The sheer amount of of information about the relationship between cholesterol and risk of heart disease can be overwhelming and sometimes confusing. Here is a basic look at some of the key points you should know.
Cholesterol Is Important
Cholesterol is a waxy substance in your blood that performs essential functions in your body. It helps make the outer coating of cells, makes up the bile acids that work to digest food, and allows the body to make Vitamin D and certain hormones. It is so important that the body actually makes its own cholesterol. There are two types of cholesterol – low-density lipoproteins (LDLs) and high-density lipoproteins (HDLs). LDL is often referred to as the “bad” cholesterol that can clog blood vessels, while HDL is the “good” cholesterol that may lower your risk of heart disease. LDL is truly only “bad” when there is too much of it in your blood.
The Relationship Between High Cholesterol and Heart Disease
When there is too much cholesterol in your blood, it builds up in the walls of your arteries. Over time, this buildup narrows the arteries and restricts blood flow to the heart. When the blood supply to a portion of the heart is completely cut off a heart attack results.
Factors that Affect Your Cholesterol Levels
Many factors can affect your cholesterol level. Some of them you can control and others you can’t:
- The Foods You Eat: Saturated fat and trans fats raise LDL levels. Saturated fats are mainly found in foods that come from animals, such as meat and dairy products. Trans fats are in foods made with hydrogenated or partially hydrogenated oils, such as margarine, packaged snacks, fast food, and baked goods.
- Your Weight: Being overweight is a major risk factor for heart disease and increases cholesterol. Losing excess weight can help lower your LDL and total cholesterol.
- Regular Exercise: The American Heart Association recommends getting 150 minutes or more of moderate-intensity physical activity or 75 minutes of vigorous activity each week.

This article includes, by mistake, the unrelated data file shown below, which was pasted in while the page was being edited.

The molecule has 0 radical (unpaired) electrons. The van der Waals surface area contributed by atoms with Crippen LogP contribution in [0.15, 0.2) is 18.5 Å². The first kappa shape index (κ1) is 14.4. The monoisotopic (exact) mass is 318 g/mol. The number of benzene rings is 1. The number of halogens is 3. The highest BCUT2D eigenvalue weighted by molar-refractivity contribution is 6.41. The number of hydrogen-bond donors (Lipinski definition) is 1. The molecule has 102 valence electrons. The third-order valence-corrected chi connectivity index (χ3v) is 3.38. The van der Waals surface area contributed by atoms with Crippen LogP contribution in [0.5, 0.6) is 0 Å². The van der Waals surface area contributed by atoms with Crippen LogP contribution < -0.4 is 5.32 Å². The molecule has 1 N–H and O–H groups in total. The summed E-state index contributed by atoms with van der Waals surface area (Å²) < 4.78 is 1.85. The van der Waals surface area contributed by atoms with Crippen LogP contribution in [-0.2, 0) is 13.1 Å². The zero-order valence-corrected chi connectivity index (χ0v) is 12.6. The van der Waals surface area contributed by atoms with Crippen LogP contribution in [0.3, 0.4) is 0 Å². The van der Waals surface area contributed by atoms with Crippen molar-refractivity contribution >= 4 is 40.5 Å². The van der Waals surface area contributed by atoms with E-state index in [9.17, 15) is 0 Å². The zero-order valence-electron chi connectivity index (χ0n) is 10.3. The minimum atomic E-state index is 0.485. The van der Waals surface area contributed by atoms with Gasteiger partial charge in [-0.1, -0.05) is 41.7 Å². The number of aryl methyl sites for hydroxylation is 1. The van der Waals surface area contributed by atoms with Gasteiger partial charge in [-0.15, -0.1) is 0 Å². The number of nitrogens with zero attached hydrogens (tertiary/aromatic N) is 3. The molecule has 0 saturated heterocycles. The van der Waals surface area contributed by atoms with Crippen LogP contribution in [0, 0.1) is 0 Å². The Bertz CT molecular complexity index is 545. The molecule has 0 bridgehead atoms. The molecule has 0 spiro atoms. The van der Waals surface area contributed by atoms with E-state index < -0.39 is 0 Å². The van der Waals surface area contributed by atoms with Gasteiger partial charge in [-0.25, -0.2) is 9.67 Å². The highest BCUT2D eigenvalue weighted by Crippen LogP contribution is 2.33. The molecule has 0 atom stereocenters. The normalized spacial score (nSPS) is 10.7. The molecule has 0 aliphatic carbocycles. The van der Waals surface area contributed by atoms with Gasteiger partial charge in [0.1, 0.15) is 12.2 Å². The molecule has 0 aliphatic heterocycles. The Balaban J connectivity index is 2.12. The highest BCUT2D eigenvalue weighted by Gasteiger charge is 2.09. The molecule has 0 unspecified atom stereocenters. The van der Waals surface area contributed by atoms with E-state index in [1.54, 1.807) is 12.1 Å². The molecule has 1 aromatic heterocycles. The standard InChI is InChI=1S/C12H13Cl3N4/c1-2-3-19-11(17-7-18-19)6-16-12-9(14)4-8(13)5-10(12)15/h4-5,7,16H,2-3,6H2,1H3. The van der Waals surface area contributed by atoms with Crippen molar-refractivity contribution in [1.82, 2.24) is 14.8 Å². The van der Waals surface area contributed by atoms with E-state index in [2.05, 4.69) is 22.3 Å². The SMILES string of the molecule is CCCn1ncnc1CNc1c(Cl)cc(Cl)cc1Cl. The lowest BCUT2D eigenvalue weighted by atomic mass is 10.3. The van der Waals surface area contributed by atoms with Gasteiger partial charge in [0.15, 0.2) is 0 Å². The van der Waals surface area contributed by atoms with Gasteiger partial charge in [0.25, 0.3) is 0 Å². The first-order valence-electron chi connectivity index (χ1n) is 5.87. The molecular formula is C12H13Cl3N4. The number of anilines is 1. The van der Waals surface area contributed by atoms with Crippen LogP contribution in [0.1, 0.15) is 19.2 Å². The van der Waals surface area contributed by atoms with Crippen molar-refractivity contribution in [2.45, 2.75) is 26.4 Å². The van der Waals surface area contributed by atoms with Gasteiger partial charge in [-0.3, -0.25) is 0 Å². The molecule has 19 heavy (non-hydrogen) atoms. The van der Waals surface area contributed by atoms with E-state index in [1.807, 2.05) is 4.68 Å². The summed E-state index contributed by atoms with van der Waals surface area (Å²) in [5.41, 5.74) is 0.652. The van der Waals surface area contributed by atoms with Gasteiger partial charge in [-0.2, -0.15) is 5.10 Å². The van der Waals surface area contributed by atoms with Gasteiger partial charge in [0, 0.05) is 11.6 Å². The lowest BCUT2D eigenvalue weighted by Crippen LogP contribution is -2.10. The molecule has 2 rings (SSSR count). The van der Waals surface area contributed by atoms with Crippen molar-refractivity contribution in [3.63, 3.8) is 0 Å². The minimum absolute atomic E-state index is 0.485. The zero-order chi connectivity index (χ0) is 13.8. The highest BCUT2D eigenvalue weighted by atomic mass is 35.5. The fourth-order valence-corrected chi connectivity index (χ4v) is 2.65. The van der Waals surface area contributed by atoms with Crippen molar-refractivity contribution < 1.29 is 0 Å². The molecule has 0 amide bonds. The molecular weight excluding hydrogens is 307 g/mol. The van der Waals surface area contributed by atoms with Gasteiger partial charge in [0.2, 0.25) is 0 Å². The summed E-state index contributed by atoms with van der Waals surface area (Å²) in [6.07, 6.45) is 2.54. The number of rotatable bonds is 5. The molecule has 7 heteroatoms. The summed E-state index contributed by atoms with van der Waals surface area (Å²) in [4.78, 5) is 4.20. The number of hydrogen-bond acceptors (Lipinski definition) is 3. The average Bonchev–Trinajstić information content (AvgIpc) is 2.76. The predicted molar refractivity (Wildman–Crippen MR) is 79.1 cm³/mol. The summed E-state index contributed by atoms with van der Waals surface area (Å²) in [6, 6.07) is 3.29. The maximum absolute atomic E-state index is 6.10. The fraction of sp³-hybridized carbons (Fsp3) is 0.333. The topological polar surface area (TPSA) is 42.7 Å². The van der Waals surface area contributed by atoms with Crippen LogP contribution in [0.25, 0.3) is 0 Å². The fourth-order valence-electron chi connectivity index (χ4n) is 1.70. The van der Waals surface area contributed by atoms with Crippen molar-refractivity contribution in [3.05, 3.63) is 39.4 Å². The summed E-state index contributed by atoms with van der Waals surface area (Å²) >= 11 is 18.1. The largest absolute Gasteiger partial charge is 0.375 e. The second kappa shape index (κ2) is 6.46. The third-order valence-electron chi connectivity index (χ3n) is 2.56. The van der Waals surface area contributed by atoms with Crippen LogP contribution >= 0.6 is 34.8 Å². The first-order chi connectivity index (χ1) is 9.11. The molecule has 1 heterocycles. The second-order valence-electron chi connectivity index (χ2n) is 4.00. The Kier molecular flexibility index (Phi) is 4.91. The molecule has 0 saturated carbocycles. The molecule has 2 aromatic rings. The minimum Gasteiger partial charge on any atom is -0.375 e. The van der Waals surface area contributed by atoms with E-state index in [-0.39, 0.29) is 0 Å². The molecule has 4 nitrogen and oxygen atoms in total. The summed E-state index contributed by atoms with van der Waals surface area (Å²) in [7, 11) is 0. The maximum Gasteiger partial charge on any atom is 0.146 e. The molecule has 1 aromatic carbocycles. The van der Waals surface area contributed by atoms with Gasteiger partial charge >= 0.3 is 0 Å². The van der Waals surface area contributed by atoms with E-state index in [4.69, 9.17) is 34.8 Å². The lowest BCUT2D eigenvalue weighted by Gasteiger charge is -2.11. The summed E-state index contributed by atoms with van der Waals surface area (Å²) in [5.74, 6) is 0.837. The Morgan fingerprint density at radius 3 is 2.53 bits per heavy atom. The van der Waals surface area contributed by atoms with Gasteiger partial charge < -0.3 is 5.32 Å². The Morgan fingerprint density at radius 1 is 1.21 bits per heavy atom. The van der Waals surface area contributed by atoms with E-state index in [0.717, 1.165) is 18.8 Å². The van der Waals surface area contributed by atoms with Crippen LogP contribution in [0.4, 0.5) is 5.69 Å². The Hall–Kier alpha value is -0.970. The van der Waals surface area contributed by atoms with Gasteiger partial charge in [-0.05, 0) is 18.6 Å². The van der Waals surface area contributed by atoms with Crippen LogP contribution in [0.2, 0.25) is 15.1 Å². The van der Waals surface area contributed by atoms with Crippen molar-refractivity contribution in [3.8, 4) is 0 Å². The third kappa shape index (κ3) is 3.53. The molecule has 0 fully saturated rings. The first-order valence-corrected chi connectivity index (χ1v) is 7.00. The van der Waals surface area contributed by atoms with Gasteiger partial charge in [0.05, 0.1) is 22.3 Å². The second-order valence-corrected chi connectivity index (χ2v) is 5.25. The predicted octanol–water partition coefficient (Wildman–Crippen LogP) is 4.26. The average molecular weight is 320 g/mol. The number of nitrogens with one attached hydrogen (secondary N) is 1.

- Smoking Habits: Smoking is a widely recognized risk factor for heart disease.
- Age and Gender: For both women and men, cholesterol levels tend to rise with age. Before the age of menopause, women generally have lower total cholesterol levels than men of the same age. After that point, the gap narrows.
- Family History: High cholesterol and risk of heart disease may be in your genes. Familial Hypercholesterolemia (FH) is a hereditary condition that limits the liver’s ability to metabolize or remove LDL cholesterol. As a genetic disorder, FH makes managing cholesterol and risk of heart disease through just eating right, controlling weight, exercising regularly, and not smoking inefficient. Medication is always necessary to manage it.
The last factor may be a surprise to many. In fact, 90 percent of individuals with FH do not know they have the disorder. Individuals with FH have a 20 time higher risk for heart disease compared to individuals without FH, which makes spreading awareness and knowledge about this disorder extremely important.
To learn more about inherited high cholesterol and risk of heart disease, contact the FH Foundation, a patient-centered non-profit organization dedication to education, advocacy, and research of FH, explore our website, or give us a call at 626-465-1234.Sources: U.S. Department of Health and Human Services National Institutes of Health National Heart, Lung, and Blood Institute; The Harvard Medical School Guide to Lowering Your Cholesterol